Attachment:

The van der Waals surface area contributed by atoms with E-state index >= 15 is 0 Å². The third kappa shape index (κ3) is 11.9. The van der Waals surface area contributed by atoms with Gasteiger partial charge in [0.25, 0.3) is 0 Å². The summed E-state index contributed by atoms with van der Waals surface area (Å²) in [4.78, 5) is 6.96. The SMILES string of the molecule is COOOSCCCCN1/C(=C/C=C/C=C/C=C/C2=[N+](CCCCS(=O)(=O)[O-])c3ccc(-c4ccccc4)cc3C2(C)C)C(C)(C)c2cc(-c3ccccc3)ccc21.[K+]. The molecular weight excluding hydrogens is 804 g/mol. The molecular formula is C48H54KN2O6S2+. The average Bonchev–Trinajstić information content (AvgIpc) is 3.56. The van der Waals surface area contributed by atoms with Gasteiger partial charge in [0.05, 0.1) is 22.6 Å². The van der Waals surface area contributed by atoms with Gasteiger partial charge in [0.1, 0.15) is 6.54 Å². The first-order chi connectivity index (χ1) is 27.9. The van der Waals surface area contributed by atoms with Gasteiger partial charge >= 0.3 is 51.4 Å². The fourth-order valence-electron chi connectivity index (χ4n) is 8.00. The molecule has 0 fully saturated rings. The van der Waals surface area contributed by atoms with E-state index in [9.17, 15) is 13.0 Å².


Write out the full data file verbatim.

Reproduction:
The van der Waals surface area contributed by atoms with E-state index >= 15 is 0 Å². The third kappa shape index (κ3) is 11.9. The van der Waals surface area contributed by atoms with Gasteiger partial charge in [0.25, 0.3) is 0 Å². The summed E-state index contributed by atoms with van der Waals surface area (Å²) in [4.78, 5) is 6.96. The SMILES string of the molecule is COOOSCCCCN1/C(=C/C=C/C=C/C=C/C2=[N+](CCCCS(=O)(=O)[O-])c3ccc(-c4ccccc4)cc3C2(C)C)C(C)(C)c2cc(-c3ccccc3)ccc21.[K+]. The molecular weight excluding hydrogens is 804 g/mol. The molecular formula is C48H54KN2O6S2+. The average Bonchev–Trinajstić information content (AvgIpc) is 3.56. The van der Waals surface area contributed by atoms with Gasteiger partial charge in [0.05, 0.1) is 22.6 Å². The van der Waals surface area contributed by atoms with Gasteiger partial charge in [0.1, 0.15) is 6.54 Å². The first-order chi connectivity index (χ1) is 27.9. The van der Waals surface area contributed by atoms with Gasteiger partial charge >= 0.3 is 51.4 Å². The fourth-order valence-electron chi connectivity index (χ4n) is 8.00. The molecule has 0 fully saturated rings. The van der Waals surface area contributed by atoms with E-state index in [9.17, 15) is 13.0 Å².